“Don’t sound so disappointed.” I poked his arm. “Did you drive? Can we catch a ride with you?”
His sigh was as pained as Kai’s. “Fine.”
“Thanks. You’re the best.”
“I thought I was a shitty friend? Make up your mind.” He turned toward the street. “Bring the bike. You don’t want to leave it here.”
The druid, the human, the mage, and the motorcycle made their ragtag way onto the sidewalk, the latter leaving a gruesome trail of bodily fluid in its wake. We walked in an odd silence, passing endless lines of shiny BMWs and Mercedes.
Zak led us through a stinky alley and onto a quiet one-way street with metered parking. Stuffing a hand in his coat pocket, he pulled out a set of keys. The fob beeped, and a pair of taillights flashed in answer.
Stopping dead, I looked at the vehicle, then at the druid, then back at the vehicle. “This is yours? This?”
He kept walking. “Why are you so offended?”
I pointed like he couldn’t see it. The lifted pickup truck towered over the nearby cars, its big, deep-tread tires hungry to flatten inferior vehicles. Mud around the wheel wells splattered the dark blue paint.
“But that’s a truck.” I rushed to catch up with him, Kai trailing behind with his bike. “I figured you’d drive a Prius or something. You know, a non-gas-guzzling monstrosity.”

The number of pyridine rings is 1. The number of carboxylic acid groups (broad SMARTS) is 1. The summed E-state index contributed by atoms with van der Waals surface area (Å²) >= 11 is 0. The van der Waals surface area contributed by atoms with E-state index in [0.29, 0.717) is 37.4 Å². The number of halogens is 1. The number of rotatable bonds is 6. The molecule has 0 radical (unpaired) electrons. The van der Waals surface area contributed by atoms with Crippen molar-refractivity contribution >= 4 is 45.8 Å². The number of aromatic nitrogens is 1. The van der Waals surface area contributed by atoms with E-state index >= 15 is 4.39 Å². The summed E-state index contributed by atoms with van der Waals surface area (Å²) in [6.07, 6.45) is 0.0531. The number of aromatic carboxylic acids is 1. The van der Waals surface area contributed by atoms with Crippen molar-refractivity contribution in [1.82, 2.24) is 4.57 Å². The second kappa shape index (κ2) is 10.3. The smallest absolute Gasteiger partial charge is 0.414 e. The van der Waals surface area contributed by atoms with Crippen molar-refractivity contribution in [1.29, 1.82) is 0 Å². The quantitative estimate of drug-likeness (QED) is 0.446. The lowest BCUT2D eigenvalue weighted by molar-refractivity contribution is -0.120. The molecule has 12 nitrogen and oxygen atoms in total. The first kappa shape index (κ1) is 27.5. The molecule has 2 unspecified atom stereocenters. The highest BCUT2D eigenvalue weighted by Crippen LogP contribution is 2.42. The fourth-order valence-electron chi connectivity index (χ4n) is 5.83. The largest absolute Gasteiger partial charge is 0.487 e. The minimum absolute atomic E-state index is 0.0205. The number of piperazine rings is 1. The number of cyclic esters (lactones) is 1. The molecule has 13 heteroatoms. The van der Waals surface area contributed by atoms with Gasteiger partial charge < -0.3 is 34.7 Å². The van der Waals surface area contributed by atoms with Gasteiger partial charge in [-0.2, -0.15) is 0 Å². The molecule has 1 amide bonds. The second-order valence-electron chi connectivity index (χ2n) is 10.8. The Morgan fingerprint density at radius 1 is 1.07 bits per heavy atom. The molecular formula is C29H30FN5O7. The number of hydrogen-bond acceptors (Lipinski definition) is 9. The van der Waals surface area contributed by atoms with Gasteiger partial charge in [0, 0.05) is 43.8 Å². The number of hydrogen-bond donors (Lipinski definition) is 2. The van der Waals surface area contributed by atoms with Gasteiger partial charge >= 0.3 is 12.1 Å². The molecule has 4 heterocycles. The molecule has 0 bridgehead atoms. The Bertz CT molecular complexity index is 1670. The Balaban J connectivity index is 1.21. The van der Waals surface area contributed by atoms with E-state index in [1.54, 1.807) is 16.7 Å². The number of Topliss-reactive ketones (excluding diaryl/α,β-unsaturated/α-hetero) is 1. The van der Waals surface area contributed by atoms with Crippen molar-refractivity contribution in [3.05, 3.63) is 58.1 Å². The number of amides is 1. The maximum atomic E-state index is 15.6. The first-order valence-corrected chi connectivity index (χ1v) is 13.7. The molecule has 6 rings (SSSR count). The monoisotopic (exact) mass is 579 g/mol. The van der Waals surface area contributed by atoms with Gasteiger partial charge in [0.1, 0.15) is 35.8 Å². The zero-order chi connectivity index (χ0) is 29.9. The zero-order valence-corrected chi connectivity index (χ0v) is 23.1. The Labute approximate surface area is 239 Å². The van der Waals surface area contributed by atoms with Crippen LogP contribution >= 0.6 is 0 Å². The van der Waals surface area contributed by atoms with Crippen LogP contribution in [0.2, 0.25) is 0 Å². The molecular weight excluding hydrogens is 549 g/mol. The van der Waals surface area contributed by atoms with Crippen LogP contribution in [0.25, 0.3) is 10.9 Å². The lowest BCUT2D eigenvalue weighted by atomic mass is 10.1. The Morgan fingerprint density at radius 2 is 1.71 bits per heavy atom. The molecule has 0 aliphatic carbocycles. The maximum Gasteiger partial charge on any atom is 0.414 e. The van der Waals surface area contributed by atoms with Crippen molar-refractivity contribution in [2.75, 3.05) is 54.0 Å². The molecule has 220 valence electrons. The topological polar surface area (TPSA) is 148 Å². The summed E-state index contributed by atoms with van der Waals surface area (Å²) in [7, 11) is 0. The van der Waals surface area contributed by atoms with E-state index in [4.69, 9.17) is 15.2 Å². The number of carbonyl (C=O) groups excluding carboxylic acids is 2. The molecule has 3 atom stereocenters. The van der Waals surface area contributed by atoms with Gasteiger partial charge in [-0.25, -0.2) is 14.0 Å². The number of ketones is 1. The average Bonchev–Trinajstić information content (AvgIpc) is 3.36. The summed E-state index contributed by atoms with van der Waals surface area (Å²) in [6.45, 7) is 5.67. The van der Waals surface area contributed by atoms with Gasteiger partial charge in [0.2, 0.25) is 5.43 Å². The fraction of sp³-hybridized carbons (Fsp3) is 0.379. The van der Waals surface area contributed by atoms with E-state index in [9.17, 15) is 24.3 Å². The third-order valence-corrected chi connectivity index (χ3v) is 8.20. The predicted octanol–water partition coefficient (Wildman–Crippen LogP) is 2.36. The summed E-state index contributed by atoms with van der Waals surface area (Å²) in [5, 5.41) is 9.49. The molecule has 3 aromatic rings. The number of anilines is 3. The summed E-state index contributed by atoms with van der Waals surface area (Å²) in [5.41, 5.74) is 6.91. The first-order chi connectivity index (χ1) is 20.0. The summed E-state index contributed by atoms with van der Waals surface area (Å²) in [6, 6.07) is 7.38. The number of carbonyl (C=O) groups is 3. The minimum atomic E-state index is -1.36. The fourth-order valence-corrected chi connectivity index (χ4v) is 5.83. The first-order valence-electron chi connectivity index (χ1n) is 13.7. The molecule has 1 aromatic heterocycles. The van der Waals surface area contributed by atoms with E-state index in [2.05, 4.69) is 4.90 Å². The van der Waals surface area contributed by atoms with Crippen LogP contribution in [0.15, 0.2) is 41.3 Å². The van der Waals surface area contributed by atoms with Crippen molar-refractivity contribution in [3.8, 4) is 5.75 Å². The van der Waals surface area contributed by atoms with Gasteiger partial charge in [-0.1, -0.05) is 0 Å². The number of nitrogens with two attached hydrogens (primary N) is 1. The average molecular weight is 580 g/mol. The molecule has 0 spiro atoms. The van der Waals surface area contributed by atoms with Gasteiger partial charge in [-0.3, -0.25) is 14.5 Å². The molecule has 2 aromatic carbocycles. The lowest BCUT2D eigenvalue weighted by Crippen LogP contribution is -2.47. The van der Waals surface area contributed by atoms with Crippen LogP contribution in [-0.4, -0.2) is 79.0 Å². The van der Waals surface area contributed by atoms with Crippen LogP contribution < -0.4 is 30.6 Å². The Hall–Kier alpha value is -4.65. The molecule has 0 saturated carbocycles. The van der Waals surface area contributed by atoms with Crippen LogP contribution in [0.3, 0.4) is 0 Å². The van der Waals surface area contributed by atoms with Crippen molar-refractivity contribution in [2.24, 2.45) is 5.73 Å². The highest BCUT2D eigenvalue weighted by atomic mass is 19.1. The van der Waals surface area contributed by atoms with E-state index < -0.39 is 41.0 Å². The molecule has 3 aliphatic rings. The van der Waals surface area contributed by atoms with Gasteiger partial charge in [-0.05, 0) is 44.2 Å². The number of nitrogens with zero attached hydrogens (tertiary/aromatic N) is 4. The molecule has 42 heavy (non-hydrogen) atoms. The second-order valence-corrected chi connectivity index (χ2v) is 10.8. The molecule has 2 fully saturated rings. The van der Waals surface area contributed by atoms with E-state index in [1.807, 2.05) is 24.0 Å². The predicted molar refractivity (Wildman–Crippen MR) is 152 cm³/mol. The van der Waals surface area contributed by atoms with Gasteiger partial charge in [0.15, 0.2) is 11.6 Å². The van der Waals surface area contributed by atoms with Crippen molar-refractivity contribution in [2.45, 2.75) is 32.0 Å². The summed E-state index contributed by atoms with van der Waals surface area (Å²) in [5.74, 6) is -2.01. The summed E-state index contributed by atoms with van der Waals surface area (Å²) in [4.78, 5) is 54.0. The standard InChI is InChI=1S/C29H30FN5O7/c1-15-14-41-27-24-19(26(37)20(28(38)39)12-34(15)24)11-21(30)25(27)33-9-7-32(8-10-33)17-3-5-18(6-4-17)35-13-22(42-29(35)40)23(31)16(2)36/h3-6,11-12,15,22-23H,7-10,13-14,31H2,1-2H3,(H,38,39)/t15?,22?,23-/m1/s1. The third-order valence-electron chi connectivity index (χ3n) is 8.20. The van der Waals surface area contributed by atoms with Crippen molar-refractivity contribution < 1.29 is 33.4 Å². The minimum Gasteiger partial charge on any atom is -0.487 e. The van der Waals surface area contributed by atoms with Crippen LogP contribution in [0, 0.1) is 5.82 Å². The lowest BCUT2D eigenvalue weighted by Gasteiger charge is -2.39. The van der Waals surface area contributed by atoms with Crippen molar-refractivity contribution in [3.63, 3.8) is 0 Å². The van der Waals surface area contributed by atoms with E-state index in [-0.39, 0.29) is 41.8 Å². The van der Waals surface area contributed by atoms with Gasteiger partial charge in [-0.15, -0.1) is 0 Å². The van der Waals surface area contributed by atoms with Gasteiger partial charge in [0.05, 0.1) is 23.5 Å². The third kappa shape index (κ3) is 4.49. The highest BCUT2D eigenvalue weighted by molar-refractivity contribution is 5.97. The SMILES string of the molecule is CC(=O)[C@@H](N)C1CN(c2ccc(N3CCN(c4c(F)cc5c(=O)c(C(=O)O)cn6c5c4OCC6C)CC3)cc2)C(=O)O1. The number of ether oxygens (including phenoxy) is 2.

“It’s diesel, not gas.” He lowered the tailgate. “Tori, think about where I live.”
I scrunched my face, picturing the mountain valley. “Okay.”
“Now imagine trying to drive a car there. In the winter.”
My face contorted further, then relaxed in defeat. “Fine. The truck makes sense.”
Zak climbed onto the tailgate, and between him and Kai, they wrestled the motorcycle up onto the lined bed. Zak laid it on its side, then opened the metal box behind the cab and pulled out ratcheting straps to tie it down.
“This feels disturbingly normal,” I commented to no one as he worked, “and also very not normal.”
Kai shook his head and tossed his potion-stained jacket into the truck bed beside his bike.
Zak jumped down and shut the tailgate, then held out a rag to me. “Can you wipe this shit off my back?”
I took the cloth, stepped behind him, and started mopping up the potion drying on the black leather.
“You could just take your coat off,” I suggested, knowing he never would. “Or is it hiding all your scary potions?”
With my free hand, I patted a clean patch of leather to see if I could feel his belt of vials.
“I know you like my ass, Tori, but could you restrain yourself?”
I choked, my face flushing, and refused to look in Kai’s direction. “This yellow stuff is just smearing around and I don’t want to get it on my hands.”
“Fine. Toss the cloth in the box.”
As I pitched the rag over the tailgate, I heard a zipper and whirled back around. Zak had undone his coat, and I gasped as he pushed his hood off and shrugged out of the leather. The nearby streetlamp cast lovely shadows across his unfairly gorgeous face.